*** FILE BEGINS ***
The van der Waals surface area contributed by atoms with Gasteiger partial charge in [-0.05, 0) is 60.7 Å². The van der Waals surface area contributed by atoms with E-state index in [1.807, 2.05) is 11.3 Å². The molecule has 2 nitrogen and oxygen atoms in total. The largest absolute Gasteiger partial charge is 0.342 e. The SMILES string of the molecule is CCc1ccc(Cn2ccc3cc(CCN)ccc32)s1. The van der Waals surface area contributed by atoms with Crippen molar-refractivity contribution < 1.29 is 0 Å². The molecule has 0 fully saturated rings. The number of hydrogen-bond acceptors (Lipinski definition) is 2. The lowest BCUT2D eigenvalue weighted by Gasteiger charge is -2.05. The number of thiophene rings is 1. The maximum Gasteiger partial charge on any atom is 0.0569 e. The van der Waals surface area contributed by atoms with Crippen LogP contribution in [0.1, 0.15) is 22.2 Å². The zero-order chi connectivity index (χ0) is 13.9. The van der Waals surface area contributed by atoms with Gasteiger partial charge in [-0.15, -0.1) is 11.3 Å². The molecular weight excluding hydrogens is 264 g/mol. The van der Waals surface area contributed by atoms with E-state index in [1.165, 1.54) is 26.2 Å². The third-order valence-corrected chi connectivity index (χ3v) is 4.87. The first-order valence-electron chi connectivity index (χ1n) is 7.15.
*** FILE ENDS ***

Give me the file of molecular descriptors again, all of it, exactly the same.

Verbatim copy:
The van der Waals surface area contributed by atoms with Gasteiger partial charge in [-0.05, 0) is 60.7 Å². The van der Waals surface area contributed by atoms with E-state index in [1.807, 2.05) is 11.3 Å². The molecule has 2 nitrogen and oxygen atoms in total. The largest absolute Gasteiger partial charge is 0.342 e. The SMILES string of the molecule is CCc1ccc(Cn2ccc3cc(CCN)ccc32)s1. The van der Waals surface area contributed by atoms with Crippen molar-refractivity contribution < 1.29 is 0 Å². The molecule has 0 fully saturated rings. The number of hydrogen-bond acceptors (Lipinski definition) is 2. The lowest BCUT2D eigenvalue weighted by Gasteiger charge is -2.05. The number of thiophene rings is 1. The maximum Gasteiger partial charge on any atom is 0.0569 e. The van der Waals surface area contributed by atoms with Crippen LogP contribution in [0.1, 0.15) is 22.2 Å². The zero-order chi connectivity index (χ0) is 13.9. The van der Waals surface area contributed by atoms with Gasteiger partial charge in [-0.15, -0.1) is 11.3 Å². The molecular weight excluding hydrogens is 264 g/mol. The van der Waals surface area contributed by atoms with E-state index in [1.165, 1.54) is 26.2 Å². The third-order valence-corrected chi connectivity index (χ3v) is 4.87. The first-order valence-electron chi connectivity index (χ1n) is 7.15.